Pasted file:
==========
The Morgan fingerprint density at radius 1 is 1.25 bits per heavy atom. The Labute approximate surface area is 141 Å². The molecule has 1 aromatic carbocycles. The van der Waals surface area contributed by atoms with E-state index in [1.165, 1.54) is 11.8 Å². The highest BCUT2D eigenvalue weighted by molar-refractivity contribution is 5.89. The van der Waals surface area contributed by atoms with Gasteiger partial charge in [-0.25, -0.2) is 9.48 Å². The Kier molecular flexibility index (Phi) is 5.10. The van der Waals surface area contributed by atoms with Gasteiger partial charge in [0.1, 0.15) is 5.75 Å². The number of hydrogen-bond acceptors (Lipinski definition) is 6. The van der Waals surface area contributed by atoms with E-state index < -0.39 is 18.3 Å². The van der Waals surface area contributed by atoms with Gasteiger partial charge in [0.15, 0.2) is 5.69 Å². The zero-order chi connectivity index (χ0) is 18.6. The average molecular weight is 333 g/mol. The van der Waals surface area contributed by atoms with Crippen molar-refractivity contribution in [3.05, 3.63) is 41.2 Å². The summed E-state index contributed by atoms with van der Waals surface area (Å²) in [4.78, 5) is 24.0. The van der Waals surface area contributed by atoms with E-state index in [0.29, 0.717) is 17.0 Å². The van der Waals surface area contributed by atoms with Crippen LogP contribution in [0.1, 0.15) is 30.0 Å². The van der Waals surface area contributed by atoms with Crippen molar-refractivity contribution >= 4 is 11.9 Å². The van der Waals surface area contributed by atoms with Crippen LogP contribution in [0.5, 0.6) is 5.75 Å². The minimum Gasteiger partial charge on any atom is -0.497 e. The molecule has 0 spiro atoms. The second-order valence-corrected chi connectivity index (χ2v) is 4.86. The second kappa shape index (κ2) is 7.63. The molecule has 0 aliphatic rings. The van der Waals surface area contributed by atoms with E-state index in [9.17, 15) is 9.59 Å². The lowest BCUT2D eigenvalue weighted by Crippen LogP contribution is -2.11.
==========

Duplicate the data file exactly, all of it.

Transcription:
The Morgan fingerprint density at radius 1 is 1.25 bits per heavy atom. The Labute approximate surface area is 141 Å². The molecule has 1 aromatic carbocycles. The van der Waals surface area contributed by atoms with E-state index in [1.165, 1.54) is 11.8 Å². The highest BCUT2D eigenvalue weighted by molar-refractivity contribution is 5.89. The van der Waals surface area contributed by atoms with Gasteiger partial charge in [-0.25, -0.2) is 9.48 Å². The Kier molecular flexibility index (Phi) is 5.10. The van der Waals surface area contributed by atoms with Gasteiger partial charge in [0.1, 0.15) is 5.75 Å². The number of hydrogen-bond acceptors (Lipinski definition) is 6. The van der Waals surface area contributed by atoms with E-state index < -0.39 is 18.3 Å². The van der Waals surface area contributed by atoms with Gasteiger partial charge in [0.15, 0.2) is 5.69 Å². The zero-order chi connectivity index (χ0) is 18.6. The average molecular weight is 333 g/mol. The van der Waals surface area contributed by atoms with Crippen molar-refractivity contribution in [3.05, 3.63) is 41.2 Å². The summed E-state index contributed by atoms with van der Waals surface area (Å²) in [4.78, 5) is 24.0. The van der Waals surface area contributed by atoms with E-state index in [0.29, 0.717) is 17.0 Å². The van der Waals surface area contributed by atoms with Crippen LogP contribution in [0.1, 0.15) is 30.0 Å². The van der Waals surface area contributed by atoms with Crippen molar-refractivity contribution >= 4 is 11.9 Å². The van der Waals surface area contributed by atoms with Crippen LogP contribution in [0.5, 0.6) is 5.75 Å². The minimum Gasteiger partial charge on any atom is -0.497 e. The molecule has 0 spiro atoms. The second-order valence-corrected chi connectivity index (χ2v) is 4.86. The second kappa shape index (κ2) is 7.63. The molecule has 0 aliphatic rings. The van der Waals surface area contributed by atoms with E-state index in [9.17, 15) is 9.59 Å². The lowest BCUT2D eigenvalue weighted by Crippen LogP contribution is -2.11.